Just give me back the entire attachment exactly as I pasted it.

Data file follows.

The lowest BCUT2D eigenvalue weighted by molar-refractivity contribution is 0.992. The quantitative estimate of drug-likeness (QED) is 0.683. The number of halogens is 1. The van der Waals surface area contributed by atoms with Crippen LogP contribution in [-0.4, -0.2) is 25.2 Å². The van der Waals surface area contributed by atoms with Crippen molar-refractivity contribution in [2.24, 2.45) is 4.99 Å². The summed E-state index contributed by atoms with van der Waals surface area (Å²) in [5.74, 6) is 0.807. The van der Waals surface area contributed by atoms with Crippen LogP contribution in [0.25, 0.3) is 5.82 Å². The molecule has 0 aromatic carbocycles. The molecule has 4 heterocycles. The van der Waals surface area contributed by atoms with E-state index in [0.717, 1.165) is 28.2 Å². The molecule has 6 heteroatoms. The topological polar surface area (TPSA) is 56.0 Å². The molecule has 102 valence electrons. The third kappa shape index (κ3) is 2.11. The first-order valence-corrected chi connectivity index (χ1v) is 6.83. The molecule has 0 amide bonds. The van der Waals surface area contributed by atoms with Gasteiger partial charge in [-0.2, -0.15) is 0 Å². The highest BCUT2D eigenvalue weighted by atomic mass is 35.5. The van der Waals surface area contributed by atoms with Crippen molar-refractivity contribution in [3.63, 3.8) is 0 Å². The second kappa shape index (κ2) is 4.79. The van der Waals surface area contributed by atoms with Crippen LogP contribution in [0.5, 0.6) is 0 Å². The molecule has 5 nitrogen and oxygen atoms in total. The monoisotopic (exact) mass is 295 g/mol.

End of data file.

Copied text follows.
The lowest BCUT2D eigenvalue weighted by molar-refractivity contribution is 0.992. The quantitative estimate of drug-likeness (QED) is 0.683. The number of halogens is 1. The van der Waals surface area contributed by atoms with Crippen LogP contribution in [-0.4, -0.2) is 25.2 Å². The van der Waals surface area contributed by atoms with Crippen molar-refractivity contribution in [2.24, 2.45) is 4.99 Å². The summed E-state index contributed by atoms with van der Waals surface area (Å²) in [5.74, 6) is 0.807. The van der Waals surface area contributed by atoms with Crippen LogP contribution in [0.25, 0.3) is 5.82 Å². The molecule has 0 aromatic carbocycles. The molecule has 4 heterocycles. The van der Waals surface area contributed by atoms with E-state index in [0.717, 1.165) is 28.2 Å². The molecule has 6 heteroatoms. The topological polar surface area (TPSA) is 56.0 Å². The molecule has 102 valence electrons. The third kappa shape index (κ3) is 2.11. The first-order valence-corrected chi connectivity index (χ1v) is 6.83. The molecule has 0 amide bonds. The van der Waals surface area contributed by atoms with Gasteiger partial charge in [-0.2, -0.15) is 0 Å². The highest BCUT2D eigenvalue weighted by atomic mass is 35.5. The van der Waals surface area contributed by atoms with Crippen molar-refractivity contribution in [3.63, 3.8) is 0 Å². The second kappa shape index (κ2) is 4.79. The van der Waals surface area contributed by atoms with Crippen LogP contribution in [0.5, 0.6) is 0 Å². The molecule has 5 nitrogen and oxygen atoms in total. The monoisotopic (exact) mass is 295 g/mol.